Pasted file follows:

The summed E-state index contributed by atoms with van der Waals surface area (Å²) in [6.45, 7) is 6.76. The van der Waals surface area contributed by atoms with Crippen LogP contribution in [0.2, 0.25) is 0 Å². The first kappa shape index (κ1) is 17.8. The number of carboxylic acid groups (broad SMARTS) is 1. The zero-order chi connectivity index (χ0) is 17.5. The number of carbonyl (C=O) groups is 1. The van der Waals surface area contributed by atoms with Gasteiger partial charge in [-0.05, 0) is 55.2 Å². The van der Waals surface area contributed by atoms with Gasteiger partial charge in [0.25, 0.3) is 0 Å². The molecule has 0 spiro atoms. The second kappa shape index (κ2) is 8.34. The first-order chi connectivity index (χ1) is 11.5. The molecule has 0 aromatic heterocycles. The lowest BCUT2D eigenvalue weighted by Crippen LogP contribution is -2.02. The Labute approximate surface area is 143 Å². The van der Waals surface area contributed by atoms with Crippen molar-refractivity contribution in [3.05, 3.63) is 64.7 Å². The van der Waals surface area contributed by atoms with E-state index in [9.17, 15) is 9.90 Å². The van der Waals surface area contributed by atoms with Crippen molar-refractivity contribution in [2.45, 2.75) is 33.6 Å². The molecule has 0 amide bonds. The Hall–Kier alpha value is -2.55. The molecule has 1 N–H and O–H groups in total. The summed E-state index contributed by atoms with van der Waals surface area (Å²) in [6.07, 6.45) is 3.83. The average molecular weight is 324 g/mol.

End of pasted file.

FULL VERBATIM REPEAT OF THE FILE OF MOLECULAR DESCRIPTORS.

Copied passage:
The summed E-state index contributed by atoms with van der Waals surface area (Å²) in [6.45, 7) is 6.76. The van der Waals surface area contributed by atoms with Crippen LogP contribution in [0.2, 0.25) is 0 Å². The first kappa shape index (κ1) is 17.8. The number of carboxylic acid groups (broad SMARTS) is 1. The zero-order chi connectivity index (χ0) is 17.5. The number of carbonyl (C=O) groups is 1. The van der Waals surface area contributed by atoms with Gasteiger partial charge in [-0.05, 0) is 55.2 Å². The van der Waals surface area contributed by atoms with Gasteiger partial charge in [0.25, 0.3) is 0 Å². The molecule has 0 spiro atoms. The second kappa shape index (κ2) is 8.34. The first-order chi connectivity index (χ1) is 11.5. The molecule has 0 aromatic heterocycles. The lowest BCUT2D eigenvalue weighted by Crippen LogP contribution is -2.02. The Labute approximate surface area is 143 Å². The van der Waals surface area contributed by atoms with Crippen molar-refractivity contribution in [3.05, 3.63) is 64.7 Å². The van der Waals surface area contributed by atoms with E-state index in [9.17, 15) is 9.90 Å². The van der Waals surface area contributed by atoms with Crippen molar-refractivity contribution in [2.45, 2.75) is 33.6 Å². The molecule has 0 amide bonds. The Hall–Kier alpha value is -2.55. The molecule has 1 N–H and O–H groups in total. The summed E-state index contributed by atoms with van der Waals surface area (Å²) in [6.07, 6.45) is 3.83. The average molecular weight is 324 g/mol.